So do you really think it's a coincidence that Comcast and Netflix inked their IP interconnection deal just a week or so after Comcast agreed to fork over $45.2 billion for Time Warner Cable?
If so, think again, say two different Wall Street analysts covering the broadband and video markets. In fact, the two senior financial analysts -- Craig Moffett of MoffettNathanson LLC and former partner Carlos Kirjner of Bernstein Research -- contend that the Comcast Corp. (Nasdaq: CMCSA, CMCSK)-Netflix Inc. (Nasdaq: NFLX) pact had almost everything to do with the much larger and far more important Comcast-Time Warner Cable Inc. (NYSE: TWC) pact. (See Comcast-Netflix Peering Deal: A Game-Changer? and The Dangerous Reaction to Netflix-Comcast.)
In separate notes to investors this week, Kirjner and Moffett advance similar arguments that Comcast sought to strike the peering pact with Netflix because it wanted to remove the online video giant as a looming obstacle before the regulatory review of its TW Cable purchase by the U.S. Department of Justice (DoJ) and Federal Communications Commission (FCC) . They note that while Comcast and Netflix may have been negotiating their pact for many months, Comcast reportedly stepped up to seal the deal with sweetened terms for Netflix in the past week.
"Why has this deal happened now?" Kirjner asks rhetorically in his note. "We suspect the fundamental motivation for the deal is an attempt by Comcast to remove the IP interconnection issue from the regulatory review of its proposed merger with Time Warner Cable."
With Comcast poised to have nearly 32 million broadband subscribers if the TWC deal closes, the analysts note, the giant MSO will potentially wield great power over the US broadband market. Netflix, which has been frustrated in its efforts to connect directly to those subscribers, had been expected to raise the IP interconnection issue with federal regulators overseeing the merger review process.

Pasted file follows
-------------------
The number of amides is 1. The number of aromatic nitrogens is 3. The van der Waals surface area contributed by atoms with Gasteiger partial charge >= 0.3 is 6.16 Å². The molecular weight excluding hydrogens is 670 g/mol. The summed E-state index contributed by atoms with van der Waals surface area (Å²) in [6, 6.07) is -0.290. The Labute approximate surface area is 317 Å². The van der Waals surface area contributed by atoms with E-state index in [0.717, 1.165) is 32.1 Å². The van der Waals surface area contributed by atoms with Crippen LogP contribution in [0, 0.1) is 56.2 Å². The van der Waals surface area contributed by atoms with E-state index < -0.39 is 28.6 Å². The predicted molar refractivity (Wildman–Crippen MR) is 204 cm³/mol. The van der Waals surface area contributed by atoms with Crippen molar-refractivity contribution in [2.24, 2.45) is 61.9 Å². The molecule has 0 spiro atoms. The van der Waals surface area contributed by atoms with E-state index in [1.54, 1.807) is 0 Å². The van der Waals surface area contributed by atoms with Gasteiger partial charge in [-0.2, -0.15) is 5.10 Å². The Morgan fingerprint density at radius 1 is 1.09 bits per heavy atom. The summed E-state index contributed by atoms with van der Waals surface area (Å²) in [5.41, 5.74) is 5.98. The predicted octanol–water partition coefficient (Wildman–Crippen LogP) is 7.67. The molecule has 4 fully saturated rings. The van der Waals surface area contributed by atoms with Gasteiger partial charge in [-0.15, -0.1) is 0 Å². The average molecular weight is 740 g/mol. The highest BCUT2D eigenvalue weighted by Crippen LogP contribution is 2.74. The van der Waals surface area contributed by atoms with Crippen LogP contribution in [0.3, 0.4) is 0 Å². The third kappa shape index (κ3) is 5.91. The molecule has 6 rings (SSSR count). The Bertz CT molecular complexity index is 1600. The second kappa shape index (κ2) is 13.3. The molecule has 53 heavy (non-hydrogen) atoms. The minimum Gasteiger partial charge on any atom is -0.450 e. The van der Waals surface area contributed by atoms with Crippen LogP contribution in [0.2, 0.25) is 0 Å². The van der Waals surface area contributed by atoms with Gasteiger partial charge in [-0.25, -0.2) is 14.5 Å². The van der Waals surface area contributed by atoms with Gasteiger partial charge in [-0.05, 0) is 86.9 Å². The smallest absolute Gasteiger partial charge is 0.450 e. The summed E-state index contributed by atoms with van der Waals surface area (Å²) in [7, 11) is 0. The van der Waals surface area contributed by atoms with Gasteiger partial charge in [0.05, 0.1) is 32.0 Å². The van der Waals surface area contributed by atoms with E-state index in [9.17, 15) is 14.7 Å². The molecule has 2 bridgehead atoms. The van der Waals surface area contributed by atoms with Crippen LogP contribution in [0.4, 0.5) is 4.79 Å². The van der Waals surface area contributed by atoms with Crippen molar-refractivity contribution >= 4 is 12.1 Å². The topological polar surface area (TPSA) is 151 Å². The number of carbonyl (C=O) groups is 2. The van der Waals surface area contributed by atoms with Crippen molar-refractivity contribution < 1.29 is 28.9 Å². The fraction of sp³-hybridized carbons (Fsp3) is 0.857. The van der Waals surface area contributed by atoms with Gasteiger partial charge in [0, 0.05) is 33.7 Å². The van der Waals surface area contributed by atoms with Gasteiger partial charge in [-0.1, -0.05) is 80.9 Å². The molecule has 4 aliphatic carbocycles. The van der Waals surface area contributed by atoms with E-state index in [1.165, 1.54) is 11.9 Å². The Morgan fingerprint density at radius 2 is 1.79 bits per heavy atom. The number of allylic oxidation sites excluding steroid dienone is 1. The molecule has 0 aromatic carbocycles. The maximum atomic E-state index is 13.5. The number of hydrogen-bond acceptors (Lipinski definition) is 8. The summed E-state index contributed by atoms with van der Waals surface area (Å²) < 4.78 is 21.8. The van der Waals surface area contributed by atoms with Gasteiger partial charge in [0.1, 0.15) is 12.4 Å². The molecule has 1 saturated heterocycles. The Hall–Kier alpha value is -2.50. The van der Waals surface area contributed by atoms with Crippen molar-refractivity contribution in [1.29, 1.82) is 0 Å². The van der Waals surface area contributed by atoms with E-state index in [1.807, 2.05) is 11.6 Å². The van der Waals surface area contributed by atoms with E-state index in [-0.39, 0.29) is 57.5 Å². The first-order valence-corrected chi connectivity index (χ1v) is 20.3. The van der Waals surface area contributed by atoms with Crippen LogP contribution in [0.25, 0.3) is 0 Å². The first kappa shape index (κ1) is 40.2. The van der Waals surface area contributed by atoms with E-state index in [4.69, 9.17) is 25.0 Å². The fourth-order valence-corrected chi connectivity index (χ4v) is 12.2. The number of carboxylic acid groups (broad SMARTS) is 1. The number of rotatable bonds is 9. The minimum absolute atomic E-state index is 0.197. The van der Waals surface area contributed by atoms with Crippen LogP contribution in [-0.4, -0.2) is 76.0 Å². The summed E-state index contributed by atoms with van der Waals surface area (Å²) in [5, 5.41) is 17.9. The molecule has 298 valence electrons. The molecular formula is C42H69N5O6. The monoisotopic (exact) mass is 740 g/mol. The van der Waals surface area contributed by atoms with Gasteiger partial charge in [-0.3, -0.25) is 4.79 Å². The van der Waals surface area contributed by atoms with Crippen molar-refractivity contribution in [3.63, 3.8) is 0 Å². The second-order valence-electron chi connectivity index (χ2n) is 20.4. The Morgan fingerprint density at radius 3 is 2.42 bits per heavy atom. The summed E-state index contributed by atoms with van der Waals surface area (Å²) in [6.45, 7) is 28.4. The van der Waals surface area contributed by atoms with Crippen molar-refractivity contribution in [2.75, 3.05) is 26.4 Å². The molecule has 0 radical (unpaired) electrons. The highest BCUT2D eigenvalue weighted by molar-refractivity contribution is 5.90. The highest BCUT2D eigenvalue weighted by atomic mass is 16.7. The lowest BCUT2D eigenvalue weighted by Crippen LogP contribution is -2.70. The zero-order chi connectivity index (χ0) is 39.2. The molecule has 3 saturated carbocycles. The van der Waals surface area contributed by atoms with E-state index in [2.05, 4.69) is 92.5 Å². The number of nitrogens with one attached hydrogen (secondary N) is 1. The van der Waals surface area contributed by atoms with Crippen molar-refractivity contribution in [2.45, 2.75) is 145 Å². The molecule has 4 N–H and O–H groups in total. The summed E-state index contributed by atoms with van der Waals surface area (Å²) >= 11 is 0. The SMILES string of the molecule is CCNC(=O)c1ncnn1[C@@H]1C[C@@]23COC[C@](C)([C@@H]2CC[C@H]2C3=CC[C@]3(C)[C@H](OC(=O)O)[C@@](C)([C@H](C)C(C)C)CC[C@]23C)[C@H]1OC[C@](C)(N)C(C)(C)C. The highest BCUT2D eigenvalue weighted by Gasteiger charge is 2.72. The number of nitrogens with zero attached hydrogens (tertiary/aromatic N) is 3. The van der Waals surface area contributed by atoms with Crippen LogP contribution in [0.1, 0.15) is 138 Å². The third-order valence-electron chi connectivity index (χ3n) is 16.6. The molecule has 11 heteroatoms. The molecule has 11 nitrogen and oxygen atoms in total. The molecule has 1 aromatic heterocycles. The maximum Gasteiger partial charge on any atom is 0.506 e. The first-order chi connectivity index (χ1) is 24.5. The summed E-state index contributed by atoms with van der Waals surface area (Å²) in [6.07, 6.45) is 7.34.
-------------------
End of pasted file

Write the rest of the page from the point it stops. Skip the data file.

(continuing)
"By reaching an IP-interconnection agreement with Netflix, Comcast reduces the risk that the issue will play a major role in the merger review," Kirjner writes. "We would be surprised if the deal was not conditional on a tacit (if not explicit) agreement by Netflix not to lobby regulators to add IP-interconnection to the merger review and, if the deal is approved, to its conditions."
Indeed, consider what might have happened if Comcast had stuck to its guns in the peering negotiations and insisted that Netflix shell out great sums for the direct connection to the MSO's broadband subscribers. Netflix would likely have continued to balk at an agreement, potentially making it look as if Comcast were trying to squeeze out one of its main rivals in the video subscription business.
"Throwing its weight around and bullying Netflix, a company that many (regulators included) mistakenly view as Comcast's direct competitor, would open Comcast to a charge of anti-competitive behavior," Moffett writes. "That would almost certainly have raised eyebrows at the DoJ."
That doesn't mean that the IP interconnection issue will go away for good as a leverage point between the two companies, Kirjner notes. Assuming that Comcast gets the TWC deal through the DoJ and FCC without too many conditions, he says, it will be able to flex its broadband muscles more powerfully again at some point. Likewise, it could be added, Netflix will be free to lobby for new restrictions on Comcast's market power.
For now, though, it certainly seems to be in both companies' interests to shake hands and act like friends. Comcast gets to silence Netflix as a potentially pesky opponent of its TWC purchase, while Netflix gets its direct connection to Comcast's broadband base at a reportedly nominal price of several million dollars a year.
So both companies go home happy in the end. Win-win, anybody?
— Alan Breznick, Cable/Video Practice Leader, Light Reading